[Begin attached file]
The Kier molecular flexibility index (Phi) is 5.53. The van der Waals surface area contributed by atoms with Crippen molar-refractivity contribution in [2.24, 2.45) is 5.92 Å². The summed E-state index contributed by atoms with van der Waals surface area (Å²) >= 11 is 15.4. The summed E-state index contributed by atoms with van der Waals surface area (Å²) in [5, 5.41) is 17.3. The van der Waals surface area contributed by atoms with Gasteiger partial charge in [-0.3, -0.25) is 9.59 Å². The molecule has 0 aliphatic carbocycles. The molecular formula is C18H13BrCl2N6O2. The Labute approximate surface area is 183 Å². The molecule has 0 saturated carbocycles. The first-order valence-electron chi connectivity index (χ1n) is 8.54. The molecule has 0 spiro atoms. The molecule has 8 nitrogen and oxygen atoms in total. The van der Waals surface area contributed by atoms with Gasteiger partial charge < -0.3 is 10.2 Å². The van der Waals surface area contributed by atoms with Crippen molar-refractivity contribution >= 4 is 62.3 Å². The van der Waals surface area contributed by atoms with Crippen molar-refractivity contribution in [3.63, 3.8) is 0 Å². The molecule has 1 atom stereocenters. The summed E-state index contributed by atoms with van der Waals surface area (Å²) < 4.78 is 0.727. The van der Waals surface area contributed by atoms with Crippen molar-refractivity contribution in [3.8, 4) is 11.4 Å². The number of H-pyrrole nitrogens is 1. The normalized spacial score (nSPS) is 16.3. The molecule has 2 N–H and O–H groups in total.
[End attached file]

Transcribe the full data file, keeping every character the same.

The Kier molecular flexibility index (Phi) is 5.53. The van der Waals surface area contributed by atoms with Crippen molar-refractivity contribution in [2.24, 2.45) is 5.92 Å². The summed E-state index contributed by atoms with van der Waals surface area (Å²) >= 11 is 15.4. The summed E-state index contributed by atoms with van der Waals surface area (Å²) in [5, 5.41) is 17.3. The van der Waals surface area contributed by atoms with Gasteiger partial charge in [-0.3, -0.25) is 9.59 Å². The molecule has 0 aliphatic carbocycles. The molecular formula is C18H13BrCl2N6O2. The Labute approximate surface area is 183 Å². The molecule has 0 saturated carbocycles. The first-order valence-electron chi connectivity index (χ1n) is 8.54. The molecule has 0 spiro atoms. The molecule has 8 nitrogen and oxygen atoms in total. The van der Waals surface area contributed by atoms with Gasteiger partial charge < -0.3 is 10.2 Å². The van der Waals surface area contributed by atoms with Crippen molar-refractivity contribution >= 4 is 62.3 Å². The van der Waals surface area contributed by atoms with Crippen molar-refractivity contribution in [3.63, 3.8) is 0 Å². The molecule has 1 atom stereocenters. The summed E-state index contributed by atoms with van der Waals surface area (Å²) < 4.78 is 0.727. The van der Waals surface area contributed by atoms with Crippen molar-refractivity contribution in [3.8, 4) is 11.4 Å². The number of H-pyrrole nitrogens is 1. The normalized spacial score (nSPS) is 16.3. The molecule has 2 N–H and O–H groups in total.